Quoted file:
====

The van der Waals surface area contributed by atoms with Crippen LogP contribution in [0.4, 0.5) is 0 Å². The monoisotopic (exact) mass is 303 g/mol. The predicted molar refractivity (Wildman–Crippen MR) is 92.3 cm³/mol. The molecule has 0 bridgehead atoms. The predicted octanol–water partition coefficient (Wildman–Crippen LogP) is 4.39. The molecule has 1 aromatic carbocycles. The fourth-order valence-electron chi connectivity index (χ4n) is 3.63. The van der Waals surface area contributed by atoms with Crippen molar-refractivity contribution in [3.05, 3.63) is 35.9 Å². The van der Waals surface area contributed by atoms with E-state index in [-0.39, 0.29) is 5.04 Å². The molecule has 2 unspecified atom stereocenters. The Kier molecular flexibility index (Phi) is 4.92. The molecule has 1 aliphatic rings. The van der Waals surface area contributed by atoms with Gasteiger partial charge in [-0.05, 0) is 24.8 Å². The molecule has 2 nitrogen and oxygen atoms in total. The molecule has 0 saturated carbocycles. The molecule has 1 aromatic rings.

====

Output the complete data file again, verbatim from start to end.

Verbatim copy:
The van der Waals surface area contributed by atoms with Crippen LogP contribution in [0.4, 0.5) is 0 Å². The monoisotopic (exact) mass is 303 g/mol. The predicted molar refractivity (Wildman–Crippen MR) is 92.3 cm³/mol. The molecule has 0 bridgehead atoms. The predicted octanol–water partition coefficient (Wildman–Crippen LogP) is 4.39. The molecule has 1 aromatic carbocycles. The fourth-order valence-electron chi connectivity index (χ4n) is 3.63. The van der Waals surface area contributed by atoms with Crippen molar-refractivity contribution in [3.05, 3.63) is 35.9 Å². The van der Waals surface area contributed by atoms with E-state index in [-0.39, 0.29) is 5.04 Å². The molecule has 2 unspecified atom stereocenters. The Kier molecular flexibility index (Phi) is 4.92. The molecule has 1 aliphatic rings. The van der Waals surface area contributed by atoms with Gasteiger partial charge in [-0.05, 0) is 24.8 Å². The molecule has 2 nitrogen and oxygen atoms in total. The molecule has 0 saturated carbocycles. The molecule has 1 aromatic rings.